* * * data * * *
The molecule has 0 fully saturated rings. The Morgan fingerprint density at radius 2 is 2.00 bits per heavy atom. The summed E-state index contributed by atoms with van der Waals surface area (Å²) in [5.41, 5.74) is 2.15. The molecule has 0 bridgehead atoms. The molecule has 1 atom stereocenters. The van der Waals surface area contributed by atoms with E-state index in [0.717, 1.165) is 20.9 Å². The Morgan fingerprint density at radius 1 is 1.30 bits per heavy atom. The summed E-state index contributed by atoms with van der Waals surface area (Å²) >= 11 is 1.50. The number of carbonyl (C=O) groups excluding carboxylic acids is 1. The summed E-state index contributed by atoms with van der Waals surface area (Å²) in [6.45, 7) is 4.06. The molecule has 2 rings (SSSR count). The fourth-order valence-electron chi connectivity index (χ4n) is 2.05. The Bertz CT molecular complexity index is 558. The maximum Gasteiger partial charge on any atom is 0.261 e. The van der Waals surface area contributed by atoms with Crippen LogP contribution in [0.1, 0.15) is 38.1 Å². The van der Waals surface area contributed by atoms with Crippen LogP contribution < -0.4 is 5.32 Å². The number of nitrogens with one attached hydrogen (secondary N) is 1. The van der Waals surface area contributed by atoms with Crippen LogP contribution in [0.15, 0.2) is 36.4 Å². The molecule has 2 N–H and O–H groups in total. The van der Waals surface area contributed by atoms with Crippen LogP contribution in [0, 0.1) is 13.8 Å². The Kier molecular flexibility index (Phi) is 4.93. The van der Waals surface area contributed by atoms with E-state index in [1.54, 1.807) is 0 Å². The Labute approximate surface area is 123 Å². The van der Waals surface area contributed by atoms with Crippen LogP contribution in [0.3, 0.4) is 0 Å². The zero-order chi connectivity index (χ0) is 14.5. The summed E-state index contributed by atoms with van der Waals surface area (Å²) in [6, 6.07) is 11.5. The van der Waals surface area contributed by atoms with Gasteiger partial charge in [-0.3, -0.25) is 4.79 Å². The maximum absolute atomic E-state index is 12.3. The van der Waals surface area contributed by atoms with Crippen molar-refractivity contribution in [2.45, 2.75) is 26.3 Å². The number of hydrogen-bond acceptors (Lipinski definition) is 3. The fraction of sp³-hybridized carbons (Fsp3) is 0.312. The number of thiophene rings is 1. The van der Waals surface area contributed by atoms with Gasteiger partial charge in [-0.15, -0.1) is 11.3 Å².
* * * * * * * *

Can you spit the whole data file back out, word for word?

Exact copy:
The molecule has 0 fully saturated rings. The Morgan fingerprint density at radius 2 is 2.00 bits per heavy atom. The summed E-state index contributed by atoms with van der Waals surface area (Å²) in [5.41, 5.74) is 2.15. The molecule has 0 bridgehead atoms. The molecule has 1 atom stereocenters. The van der Waals surface area contributed by atoms with E-state index in [0.717, 1.165) is 20.9 Å². The Morgan fingerprint density at radius 1 is 1.30 bits per heavy atom. The summed E-state index contributed by atoms with van der Waals surface area (Å²) >= 11 is 1.50. The number of carbonyl (C=O) groups excluding carboxylic acids is 1. The summed E-state index contributed by atoms with van der Waals surface area (Å²) in [6.45, 7) is 4.06. The molecule has 2 rings (SSSR count). The fourth-order valence-electron chi connectivity index (χ4n) is 2.05. The Bertz CT molecular complexity index is 558. The maximum Gasteiger partial charge on any atom is 0.261 e. The van der Waals surface area contributed by atoms with Crippen LogP contribution in [0.1, 0.15) is 38.1 Å². The van der Waals surface area contributed by atoms with Crippen LogP contribution < -0.4 is 5.32 Å². The number of nitrogens with one attached hydrogen (secondary N) is 1. The van der Waals surface area contributed by atoms with Crippen LogP contribution in [0.15, 0.2) is 36.4 Å². The molecule has 2 N–H and O–H groups in total. The van der Waals surface area contributed by atoms with Crippen LogP contribution in [0, 0.1) is 13.8 Å². The Kier molecular flexibility index (Phi) is 4.93. The van der Waals surface area contributed by atoms with E-state index in [1.54, 1.807) is 0 Å². The Labute approximate surface area is 123 Å². The van der Waals surface area contributed by atoms with Crippen LogP contribution in [0.3, 0.4) is 0 Å². The zero-order chi connectivity index (χ0) is 14.5. The summed E-state index contributed by atoms with van der Waals surface area (Å²) in [6, 6.07) is 11.5. The van der Waals surface area contributed by atoms with Gasteiger partial charge in [-0.3, -0.25) is 4.79 Å². The maximum absolute atomic E-state index is 12.3. The van der Waals surface area contributed by atoms with Crippen molar-refractivity contribution in [2.45, 2.75) is 26.3 Å². The number of hydrogen-bond acceptors (Lipinski definition) is 3. The fraction of sp³-hybridized carbons (Fsp3) is 0.312. The number of thiophene rings is 1. The van der Waals surface area contributed by atoms with Gasteiger partial charge in [-0.15, -0.1) is 11.3 Å².